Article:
- A maintenance worker was repairing a faulty light fitting. They had not been provided with the correct training to safely carry out the repair and received a severe electric shock when conducting the maintenance.
- Discarded luggage was not removed from the station in a timely manner, causing a passenger to sustain a trip injury when they fell over the abandoned suitcase.
Please keep in mind that not every accident or injury sustained in a train station will form the valid basis of a personal injury claim. You must meet the criteria listed in the section above. Call our team for more information.
Here we have listed some examples of the evidence you could collect in support of your personal injury claim.
- It is always advisable to seek medical attention following an accident, even for injuries that appear minor. This is important for your health, but you can also use copies of scans or test results to show the extent of your injuries.
- Keeping a diary during your treatment and recording your symptoms can be useful in showing your physical and mental state after your injuries and any treatment you received.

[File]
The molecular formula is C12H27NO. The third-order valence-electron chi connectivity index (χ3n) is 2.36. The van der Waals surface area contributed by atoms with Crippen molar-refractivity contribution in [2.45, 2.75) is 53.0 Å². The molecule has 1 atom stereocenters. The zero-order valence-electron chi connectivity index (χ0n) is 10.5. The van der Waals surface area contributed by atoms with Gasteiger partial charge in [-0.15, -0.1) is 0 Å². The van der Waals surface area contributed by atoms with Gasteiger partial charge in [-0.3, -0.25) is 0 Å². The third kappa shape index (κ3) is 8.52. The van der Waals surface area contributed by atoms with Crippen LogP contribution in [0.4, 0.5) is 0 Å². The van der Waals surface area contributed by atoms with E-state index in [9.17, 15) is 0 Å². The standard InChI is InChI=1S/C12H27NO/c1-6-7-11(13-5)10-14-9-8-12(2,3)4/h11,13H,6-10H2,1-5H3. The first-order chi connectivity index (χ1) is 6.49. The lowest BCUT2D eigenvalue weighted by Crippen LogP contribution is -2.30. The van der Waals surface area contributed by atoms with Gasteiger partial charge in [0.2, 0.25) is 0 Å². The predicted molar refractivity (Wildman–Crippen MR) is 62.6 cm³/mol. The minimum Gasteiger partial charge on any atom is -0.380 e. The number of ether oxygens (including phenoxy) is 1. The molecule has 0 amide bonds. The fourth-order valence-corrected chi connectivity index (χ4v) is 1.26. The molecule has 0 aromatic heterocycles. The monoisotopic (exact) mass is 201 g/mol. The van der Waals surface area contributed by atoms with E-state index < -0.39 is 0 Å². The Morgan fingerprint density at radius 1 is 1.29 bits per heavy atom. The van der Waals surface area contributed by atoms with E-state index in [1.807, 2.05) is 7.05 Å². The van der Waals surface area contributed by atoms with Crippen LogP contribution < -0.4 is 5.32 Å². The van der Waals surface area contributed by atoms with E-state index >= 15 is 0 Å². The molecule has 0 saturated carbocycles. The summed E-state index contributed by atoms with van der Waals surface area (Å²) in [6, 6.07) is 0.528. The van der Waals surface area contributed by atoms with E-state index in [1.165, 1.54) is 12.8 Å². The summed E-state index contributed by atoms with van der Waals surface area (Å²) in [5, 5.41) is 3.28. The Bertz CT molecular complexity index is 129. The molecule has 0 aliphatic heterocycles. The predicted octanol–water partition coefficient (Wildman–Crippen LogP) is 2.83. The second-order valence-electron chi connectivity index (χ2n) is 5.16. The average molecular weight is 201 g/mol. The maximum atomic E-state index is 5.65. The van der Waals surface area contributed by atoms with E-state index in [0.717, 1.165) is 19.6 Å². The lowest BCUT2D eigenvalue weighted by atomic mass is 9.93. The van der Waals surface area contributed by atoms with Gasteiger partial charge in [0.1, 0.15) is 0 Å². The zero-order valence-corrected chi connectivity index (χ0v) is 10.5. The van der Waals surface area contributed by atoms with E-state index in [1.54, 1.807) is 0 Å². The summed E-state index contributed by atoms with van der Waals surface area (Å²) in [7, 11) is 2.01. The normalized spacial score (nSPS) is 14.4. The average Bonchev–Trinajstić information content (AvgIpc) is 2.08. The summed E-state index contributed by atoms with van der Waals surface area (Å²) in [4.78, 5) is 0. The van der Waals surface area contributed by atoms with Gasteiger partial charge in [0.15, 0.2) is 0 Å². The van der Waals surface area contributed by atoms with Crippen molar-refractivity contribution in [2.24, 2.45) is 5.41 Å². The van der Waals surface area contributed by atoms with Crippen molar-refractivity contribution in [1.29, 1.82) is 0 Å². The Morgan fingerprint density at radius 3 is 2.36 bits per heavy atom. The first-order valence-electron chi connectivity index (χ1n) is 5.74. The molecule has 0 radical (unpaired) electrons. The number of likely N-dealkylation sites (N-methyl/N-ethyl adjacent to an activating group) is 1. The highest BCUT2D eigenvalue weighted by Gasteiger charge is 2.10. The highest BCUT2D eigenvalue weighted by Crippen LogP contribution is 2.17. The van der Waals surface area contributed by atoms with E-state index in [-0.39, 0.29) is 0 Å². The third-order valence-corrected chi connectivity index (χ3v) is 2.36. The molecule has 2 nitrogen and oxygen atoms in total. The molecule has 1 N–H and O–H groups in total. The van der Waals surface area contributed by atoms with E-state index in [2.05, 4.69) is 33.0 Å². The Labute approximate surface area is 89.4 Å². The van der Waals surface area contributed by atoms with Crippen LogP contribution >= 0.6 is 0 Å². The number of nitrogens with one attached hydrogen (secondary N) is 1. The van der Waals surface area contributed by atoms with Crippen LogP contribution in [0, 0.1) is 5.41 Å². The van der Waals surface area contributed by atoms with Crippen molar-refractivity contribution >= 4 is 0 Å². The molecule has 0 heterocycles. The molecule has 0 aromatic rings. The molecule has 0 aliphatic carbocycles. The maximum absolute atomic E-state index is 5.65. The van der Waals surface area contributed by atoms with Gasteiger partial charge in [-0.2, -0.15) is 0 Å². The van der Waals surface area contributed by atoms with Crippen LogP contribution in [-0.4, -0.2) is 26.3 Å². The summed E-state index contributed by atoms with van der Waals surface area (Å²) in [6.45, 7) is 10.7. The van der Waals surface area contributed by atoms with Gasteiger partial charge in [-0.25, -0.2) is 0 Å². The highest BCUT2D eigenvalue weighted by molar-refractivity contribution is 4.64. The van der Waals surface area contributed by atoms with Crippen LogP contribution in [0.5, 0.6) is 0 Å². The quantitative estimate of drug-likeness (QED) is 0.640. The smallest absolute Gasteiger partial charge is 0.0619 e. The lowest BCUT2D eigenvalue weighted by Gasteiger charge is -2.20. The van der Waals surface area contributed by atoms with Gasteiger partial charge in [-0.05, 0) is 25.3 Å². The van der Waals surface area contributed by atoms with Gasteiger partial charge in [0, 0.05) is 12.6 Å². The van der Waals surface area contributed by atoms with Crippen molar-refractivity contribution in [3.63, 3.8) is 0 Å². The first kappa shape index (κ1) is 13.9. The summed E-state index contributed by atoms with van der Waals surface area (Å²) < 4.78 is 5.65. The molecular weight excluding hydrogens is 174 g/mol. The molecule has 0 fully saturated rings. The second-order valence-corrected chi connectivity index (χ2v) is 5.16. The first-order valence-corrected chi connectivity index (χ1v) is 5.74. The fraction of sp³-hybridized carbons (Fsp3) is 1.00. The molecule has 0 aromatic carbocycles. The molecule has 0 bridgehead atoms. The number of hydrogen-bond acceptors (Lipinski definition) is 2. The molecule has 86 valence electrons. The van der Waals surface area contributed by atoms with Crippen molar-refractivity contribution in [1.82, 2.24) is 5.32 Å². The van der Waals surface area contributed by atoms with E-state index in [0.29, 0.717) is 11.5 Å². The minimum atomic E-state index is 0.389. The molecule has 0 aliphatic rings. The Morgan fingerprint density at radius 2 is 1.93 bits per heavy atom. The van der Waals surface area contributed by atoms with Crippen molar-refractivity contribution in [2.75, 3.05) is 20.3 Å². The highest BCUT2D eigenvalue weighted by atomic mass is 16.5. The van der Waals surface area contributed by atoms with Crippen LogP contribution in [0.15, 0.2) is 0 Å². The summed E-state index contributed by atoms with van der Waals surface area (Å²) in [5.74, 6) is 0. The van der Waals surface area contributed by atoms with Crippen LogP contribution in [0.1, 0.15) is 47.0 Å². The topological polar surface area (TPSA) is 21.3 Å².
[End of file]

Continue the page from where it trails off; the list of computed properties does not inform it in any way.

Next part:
- Acquire CCTV footage of the accident taking place if available.
- Collect the contact information of any witnesses so they can provide statements during the claims process.
- Employees who are injured during their work activities should record the incident in the workplace accident book. You can acquire a copy of your incident report.
For assistance with assembling a body of supporting evidence, speak to our advisors. After your circumstances have been assessed, you could get assistance from a solicitor from our panel with collecting evidence to support your claim.
You can also talk to our advisors using the contact details given below to discuss the other possible steps you could take if an accident at Farringdon train station were to occur.
Compensation awarded for an accident at a train station can be made up of two different heads of claim. The first, called general damages, awards for the physical and psychological impacts of your injuries.
To assist in the calculation of your injuries’ potential value, solicitors can use the values from the Judicial College Guidelines (JCG). The JCG publication details an array of different injuries alongside their guide award brackets. A selection of these brackets have been used to create the below table.
We would like to emphasise that this table has been provided to offer guidance only. Since personal injury compensation is calculated case-by-case, we cannot guarantee a compensation amount.
|£91,090 to £160,980
|Spinal cord and nerve root damage causing a mixture of serious consequences, such as severe pain and disability with incomplete paralysis.
|In the region of £148,330
|Incomplete paraplegia resulting from an associated neck injury.
|£96,250 to £135,920
|Fractures that have not united and required extensive bone grafting.
|£39,200 to £54,830
|Serious compound or comminuted fractures are included in this bracket.